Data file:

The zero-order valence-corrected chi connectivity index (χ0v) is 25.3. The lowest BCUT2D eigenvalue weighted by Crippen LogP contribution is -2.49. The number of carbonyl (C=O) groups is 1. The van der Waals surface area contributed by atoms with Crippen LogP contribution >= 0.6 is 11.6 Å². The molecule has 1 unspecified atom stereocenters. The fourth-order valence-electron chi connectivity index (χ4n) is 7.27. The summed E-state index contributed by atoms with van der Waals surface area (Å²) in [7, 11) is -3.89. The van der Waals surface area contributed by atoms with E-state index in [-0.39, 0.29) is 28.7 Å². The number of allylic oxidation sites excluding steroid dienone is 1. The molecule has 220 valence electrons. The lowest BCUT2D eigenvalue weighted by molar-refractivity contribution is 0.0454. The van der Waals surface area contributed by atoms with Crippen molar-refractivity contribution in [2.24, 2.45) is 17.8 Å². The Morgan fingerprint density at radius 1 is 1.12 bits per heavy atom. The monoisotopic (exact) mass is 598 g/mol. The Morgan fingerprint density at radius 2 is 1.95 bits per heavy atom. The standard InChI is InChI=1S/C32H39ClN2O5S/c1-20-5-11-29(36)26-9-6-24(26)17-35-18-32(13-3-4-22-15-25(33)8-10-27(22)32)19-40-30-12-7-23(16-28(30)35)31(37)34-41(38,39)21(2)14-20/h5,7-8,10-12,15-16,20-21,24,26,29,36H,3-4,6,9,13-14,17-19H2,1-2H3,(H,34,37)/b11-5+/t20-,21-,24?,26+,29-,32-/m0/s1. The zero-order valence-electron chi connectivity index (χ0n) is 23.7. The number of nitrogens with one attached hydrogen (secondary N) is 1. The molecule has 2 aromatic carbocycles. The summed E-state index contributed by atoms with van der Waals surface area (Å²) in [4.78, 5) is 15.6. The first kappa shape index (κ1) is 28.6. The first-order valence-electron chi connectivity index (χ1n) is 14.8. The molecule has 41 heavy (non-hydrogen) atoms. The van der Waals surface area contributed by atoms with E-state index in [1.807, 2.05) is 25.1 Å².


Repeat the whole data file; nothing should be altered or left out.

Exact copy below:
The zero-order valence-corrected chi connectivity index (χ0v) is 25.3. The lowest BCUT2D eigenvalue weighted by Crippen LogP contribution is -2.49. The number of carbonyl (C=O) groups is 1. The van der Waals surface area contributed by atoms with Crippen LogP contribution >= 0.6 is 11.6 Å². The molecule has 1 unspecified atom stereocenters. The fourth-order valence-electron chi connectivity index (χ4n) is 7.27. The summed E-state index contributed by atoms with van der Waals surface area (Å²) in [7, 11) is -3.89. The van der Waals surface area contributed by atoms with E-state index in [-0.39, 0.29) is 28.7 Å². The number of allylic oxidation sites excluding steroid dienone is 1. The molecule has 220 valence electrons. The lowest BCUT2D eigenvalue weighted by molar-refractivity contribution is 0.0454. The van der Waals surface area contributed by atoms with Crippen molar-refractivity contribution in [2.24, 2.45) is 17.8 Å². The Morgan fingerprint density at radius 1 is 1.12 bits per heavy atom. The monoisotopic (exact) mass is 598 g/mol. The Morgan fingerprint density at radius 2 is 1.95 bits per heavy atom. The standard InChI is InChI=1S/C32H39ClN2O5S/c1-20-5-11-29(36)26-9-6-24(26)17-35-18-32(13-3-4-22-15-25(33)8-10-27(22)32)19-40-30-12-7-23(16-28(30)35)31(37)34-41(38,39)21(2)14-20/h5,7-8,10-12,15-16,20-21,24,26,29,36H,3-4,6,9,13-14,17-19H2,1-2H3,(H,34,37)/b11-5+/t20-,21-,24?,26+,29-,32-/m0/s1. The zero-order valence-electron chi connectivity index (χ0n) is 23.7. The number of nitrogens with one attached hydrogen (secondary N) is 1. The molecule has 2 aromatic carbocycles. The summed E-state index contributed by atoms with van der Waals surface area (Å²) in [4.78, 5) is 15.6. The first kappa shape index (κ1) is 28.6. The first-order valence-electron chi connectivity index (χ1n) is 14.8. The molecule has 41 heavy (non-hydrogen) atoms. The van der Waals surface area contributed by atoms with E-state index in [1.807, 2.05) is 25.1 Å².